Central Bank predicts growth of 5.5%Tuesday 30 January 2007 20.11
The Central Bank has predicted that the economy will grow at a rate of about 5.5% this year, which is only slightly slower than the growth recorded for last year.
The bank said that growth will be driven by strong consumer expenditure on the back of the encashment of SSIA savings accounts.
The forecast is for about 71,000 net new jobs to be created in the economy.
However, the bank has warned that inflation is an increasing risk to our export competitiveness.
It said that price levels in Ireland are already the highest in the Eurozone and that any further inflation above these levels will put further pressure on the country's competitiveness.
The bank also said that private sector borrowing in Ireland is now the highest in the Eurozone when measured against its economic output.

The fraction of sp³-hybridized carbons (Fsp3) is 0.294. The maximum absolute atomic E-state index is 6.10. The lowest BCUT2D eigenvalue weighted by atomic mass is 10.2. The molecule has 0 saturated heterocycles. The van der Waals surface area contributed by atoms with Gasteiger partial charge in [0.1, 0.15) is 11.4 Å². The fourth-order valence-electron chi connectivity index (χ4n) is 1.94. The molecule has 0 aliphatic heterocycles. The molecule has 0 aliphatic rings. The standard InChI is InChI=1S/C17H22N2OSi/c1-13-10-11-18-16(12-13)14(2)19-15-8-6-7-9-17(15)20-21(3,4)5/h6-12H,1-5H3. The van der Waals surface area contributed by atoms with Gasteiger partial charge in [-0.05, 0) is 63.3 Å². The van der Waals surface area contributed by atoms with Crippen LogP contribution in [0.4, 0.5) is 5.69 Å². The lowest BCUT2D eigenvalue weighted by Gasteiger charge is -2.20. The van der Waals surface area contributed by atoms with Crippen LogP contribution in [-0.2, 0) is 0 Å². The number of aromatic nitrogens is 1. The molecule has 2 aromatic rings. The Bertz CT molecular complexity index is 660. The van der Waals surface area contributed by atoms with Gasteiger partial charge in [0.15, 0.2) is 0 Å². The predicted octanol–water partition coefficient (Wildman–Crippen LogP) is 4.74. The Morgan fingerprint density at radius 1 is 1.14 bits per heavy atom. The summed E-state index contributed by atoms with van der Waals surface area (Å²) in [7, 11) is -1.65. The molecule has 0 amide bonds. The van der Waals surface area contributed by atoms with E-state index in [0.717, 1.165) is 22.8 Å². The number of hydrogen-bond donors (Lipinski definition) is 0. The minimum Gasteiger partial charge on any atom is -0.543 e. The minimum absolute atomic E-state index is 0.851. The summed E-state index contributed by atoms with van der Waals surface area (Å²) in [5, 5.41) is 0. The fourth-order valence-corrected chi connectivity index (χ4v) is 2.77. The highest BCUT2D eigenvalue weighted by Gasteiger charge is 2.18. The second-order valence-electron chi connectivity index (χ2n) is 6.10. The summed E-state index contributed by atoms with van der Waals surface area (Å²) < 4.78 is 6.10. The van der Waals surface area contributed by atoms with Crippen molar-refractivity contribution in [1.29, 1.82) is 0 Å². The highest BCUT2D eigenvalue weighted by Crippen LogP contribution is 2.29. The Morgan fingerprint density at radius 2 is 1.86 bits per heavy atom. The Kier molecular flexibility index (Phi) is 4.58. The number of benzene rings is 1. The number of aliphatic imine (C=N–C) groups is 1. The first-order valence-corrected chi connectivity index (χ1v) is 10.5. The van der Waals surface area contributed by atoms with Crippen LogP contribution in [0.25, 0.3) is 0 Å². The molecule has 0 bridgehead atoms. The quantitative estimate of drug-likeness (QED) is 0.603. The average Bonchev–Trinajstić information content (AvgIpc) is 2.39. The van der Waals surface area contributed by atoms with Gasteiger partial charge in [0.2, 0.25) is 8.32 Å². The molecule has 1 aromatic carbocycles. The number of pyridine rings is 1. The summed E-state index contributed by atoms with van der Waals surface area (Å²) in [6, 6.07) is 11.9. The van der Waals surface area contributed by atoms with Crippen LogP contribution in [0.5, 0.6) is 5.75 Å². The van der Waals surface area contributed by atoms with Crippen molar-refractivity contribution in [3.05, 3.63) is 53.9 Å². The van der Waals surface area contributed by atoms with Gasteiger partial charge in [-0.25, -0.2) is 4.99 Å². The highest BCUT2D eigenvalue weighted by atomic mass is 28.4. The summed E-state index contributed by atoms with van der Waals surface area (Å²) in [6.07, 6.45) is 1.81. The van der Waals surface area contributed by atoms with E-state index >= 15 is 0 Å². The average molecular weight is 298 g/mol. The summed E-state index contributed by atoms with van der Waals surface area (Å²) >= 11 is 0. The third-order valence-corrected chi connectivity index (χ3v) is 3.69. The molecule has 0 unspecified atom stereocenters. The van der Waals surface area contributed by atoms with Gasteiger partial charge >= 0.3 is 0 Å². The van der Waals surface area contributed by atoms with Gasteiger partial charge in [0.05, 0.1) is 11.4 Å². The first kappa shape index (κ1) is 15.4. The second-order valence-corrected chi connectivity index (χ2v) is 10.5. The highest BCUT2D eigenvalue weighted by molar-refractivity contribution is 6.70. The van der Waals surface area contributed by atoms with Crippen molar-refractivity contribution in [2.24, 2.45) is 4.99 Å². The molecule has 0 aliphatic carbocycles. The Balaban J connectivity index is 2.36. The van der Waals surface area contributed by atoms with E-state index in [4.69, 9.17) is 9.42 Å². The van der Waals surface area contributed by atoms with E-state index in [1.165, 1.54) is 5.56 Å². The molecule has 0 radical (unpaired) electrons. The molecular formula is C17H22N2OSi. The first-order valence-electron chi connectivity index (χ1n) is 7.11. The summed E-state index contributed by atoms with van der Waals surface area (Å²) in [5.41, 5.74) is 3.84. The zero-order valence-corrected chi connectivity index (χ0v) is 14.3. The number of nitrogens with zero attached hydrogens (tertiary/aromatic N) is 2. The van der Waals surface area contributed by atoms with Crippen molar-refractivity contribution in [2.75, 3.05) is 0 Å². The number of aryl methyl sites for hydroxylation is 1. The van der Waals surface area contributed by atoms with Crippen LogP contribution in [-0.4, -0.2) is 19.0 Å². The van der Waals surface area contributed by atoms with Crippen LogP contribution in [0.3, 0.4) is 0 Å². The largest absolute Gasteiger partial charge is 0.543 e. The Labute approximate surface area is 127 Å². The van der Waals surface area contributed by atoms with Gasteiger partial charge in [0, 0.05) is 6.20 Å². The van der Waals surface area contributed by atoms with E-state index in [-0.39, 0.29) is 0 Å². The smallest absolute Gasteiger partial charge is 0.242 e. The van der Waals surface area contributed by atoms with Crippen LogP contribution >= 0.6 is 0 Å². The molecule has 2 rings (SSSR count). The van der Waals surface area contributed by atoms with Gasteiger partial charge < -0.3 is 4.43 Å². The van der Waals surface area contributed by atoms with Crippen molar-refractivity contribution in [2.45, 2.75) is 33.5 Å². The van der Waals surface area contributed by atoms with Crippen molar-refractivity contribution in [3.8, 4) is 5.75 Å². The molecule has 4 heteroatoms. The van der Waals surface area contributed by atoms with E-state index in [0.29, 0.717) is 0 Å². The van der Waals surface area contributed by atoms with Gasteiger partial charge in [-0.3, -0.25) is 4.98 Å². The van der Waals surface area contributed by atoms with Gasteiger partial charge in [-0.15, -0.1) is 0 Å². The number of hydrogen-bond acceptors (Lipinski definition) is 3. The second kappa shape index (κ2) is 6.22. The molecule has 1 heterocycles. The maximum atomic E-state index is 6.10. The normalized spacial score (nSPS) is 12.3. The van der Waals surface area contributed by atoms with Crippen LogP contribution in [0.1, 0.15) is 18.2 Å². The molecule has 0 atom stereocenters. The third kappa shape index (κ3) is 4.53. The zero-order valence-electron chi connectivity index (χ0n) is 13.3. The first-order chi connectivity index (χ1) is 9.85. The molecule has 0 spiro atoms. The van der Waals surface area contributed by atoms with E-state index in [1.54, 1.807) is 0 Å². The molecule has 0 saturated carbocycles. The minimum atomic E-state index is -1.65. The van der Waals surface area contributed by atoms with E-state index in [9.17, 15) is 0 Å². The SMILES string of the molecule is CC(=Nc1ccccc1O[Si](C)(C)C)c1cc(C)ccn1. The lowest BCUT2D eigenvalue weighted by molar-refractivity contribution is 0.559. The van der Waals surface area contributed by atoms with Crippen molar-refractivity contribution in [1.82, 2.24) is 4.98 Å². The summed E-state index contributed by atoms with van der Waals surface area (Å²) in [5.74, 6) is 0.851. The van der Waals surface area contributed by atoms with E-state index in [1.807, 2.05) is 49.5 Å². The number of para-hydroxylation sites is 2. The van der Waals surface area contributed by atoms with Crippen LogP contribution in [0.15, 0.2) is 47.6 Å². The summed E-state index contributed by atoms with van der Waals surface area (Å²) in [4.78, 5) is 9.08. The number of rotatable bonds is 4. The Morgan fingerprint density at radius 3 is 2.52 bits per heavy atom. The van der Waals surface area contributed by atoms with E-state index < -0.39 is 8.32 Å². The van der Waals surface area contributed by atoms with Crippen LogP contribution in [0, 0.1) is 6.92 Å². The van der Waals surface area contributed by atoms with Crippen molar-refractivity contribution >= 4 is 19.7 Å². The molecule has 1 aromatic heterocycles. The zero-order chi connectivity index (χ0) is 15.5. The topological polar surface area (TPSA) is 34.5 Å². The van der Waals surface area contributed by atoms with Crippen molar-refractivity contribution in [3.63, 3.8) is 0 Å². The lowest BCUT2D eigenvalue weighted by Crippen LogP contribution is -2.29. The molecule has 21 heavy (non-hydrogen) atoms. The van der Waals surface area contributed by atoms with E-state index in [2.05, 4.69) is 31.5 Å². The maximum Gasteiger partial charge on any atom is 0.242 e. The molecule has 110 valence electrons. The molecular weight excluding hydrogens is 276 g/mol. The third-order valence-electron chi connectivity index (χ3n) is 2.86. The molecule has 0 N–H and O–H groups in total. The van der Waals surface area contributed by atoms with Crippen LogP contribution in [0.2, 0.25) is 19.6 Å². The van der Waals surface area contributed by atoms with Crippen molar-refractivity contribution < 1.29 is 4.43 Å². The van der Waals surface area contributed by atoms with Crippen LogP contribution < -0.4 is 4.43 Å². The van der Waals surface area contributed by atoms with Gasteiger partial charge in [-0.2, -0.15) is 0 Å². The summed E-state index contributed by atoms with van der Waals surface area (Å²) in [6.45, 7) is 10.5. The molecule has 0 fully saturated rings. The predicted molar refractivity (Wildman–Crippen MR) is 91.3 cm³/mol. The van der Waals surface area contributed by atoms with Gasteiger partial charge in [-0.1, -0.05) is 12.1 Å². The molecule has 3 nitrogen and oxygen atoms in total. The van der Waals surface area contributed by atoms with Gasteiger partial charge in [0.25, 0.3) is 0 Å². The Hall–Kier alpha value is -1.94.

It said that on average personal credit now amounts to typically one and a half times personal disposable income.
Martin denies loss of Irish competitiveness
The Minister for Enterprise, Trade & Employment, Micheál Martin, has denied that the Irish economy is losing competitiveness.
He was responding to the news that 350 jobs may be under threat at the Motorola manufacturing plant in Cork.
Speaking on RTÉ Radio's Morning Ireland, Mr Martin said however that vigilance was needed in order to maintain competitiveness with other economies.
He said that the rate of productivity growth over the last decade in Ireland was quite significant relative to any other EU economy, but that it has slowed.
'The rate has slowed, and particularly in the domestic economy, and all of the analysis in recent times has shown that we need to become more competitive in the domestic economy in particular and that's why we've taken certain decisions in that regard,' he said.